In Made to Stick book, Chip and Dan Heath mentioned about “The Curse of Knowledge”. The curse causes us to make inaccurate assumptions about our audiences’ level of understanding. The terminology and references that sound right to us come across as confusing jargon to others, and our explanations fail.
I have seen this situation many times during stakeholders’ meetings while working on projects. Particularly when influencer stakeholder assign someone to your project to represent him or her, it is more important to be vigilant as the message may get twisted in the pipeline. Connection to the audience through effective communication removes majority of seen and unseen challenges during project execution.
Lee LeFever mentioned in his article “Battle-Tested Tips for Effective Explanations” that to create effective explanations. I am using his points to illustrate how it will work on project stakeholders or prospective clients or customers.
- Make your Audience Feel Smart, instead of Making Yourself Look Smart
Build audience knowledge and confidence by providing them information in the format they would like to hear. Audience will feel that you are talking their feelings and they will connect to you. When you are talking with stakeholders about project progress, consider their views and update the project progress. The stakeholders will accept your progress immediately.
- Explain the Forest, Not just the Trees
Always reiterate why your product exists and why it matters to them. Don’t let stakeholder forget about the purpose of the project. Focusing on the functionality without purpose in front will lead to scope creep.
- Add Details Sparingly
Don’t give too much technical information when talking with business stakeholder. Talk on business goal with business stakeholders and technical configuration with technical team. If you try to mix both business goals and technical configuration in the large stakeholder group, you will confuse everyone. Less information is always better when addressing to large group. Don’t add details. Just concentrate one or two big ideas everyone can understand. Proceed further cautiously.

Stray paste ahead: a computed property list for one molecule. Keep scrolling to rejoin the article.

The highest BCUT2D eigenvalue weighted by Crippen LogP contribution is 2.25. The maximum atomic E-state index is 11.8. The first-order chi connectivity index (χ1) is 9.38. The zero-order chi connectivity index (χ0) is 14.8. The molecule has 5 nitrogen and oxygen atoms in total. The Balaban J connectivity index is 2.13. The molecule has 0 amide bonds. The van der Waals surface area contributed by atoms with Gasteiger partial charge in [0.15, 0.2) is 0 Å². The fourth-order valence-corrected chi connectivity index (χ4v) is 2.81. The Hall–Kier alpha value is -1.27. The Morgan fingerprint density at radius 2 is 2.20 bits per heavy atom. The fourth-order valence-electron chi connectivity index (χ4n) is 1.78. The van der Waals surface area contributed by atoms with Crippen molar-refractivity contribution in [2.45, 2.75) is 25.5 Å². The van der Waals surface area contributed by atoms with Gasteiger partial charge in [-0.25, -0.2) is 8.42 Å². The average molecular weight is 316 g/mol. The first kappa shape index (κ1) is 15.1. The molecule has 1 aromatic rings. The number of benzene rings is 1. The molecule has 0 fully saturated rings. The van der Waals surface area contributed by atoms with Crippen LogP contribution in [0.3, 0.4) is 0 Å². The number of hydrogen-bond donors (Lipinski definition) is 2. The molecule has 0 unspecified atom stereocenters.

- Write Less Copy, Use more Visuals
Visual communication brings the audience close to your subject. Write less talk more showing visual representation of your topic.
- Remember Your Audience is Human
Stories provide a way to see how a product works in the real world with real people. The simple stories offer a way for the audience to empathize and imagine themselves solving similar problems. The most effective stories illustrate a person in pain who found a solution and now feels relieved.
- Focus on Why
Why does this idea, product or service make sense? Why should I care about? Why does this matter to me? By answering the “why” early in a meeting or presentation, you create a foundation for understanding on which to build more complex ideas.
- Your Job is to inform Smart People
Always remember that no one likes to be talked down to, and if you approach explanation with the wrong attitude, it can be destructive. Treat the audience, as they are smart and not just informed. Use your writing and speaking tone to illustrate that the stakeholders are smart. Your main job is to inform smart people, not just help the slowest people catch up.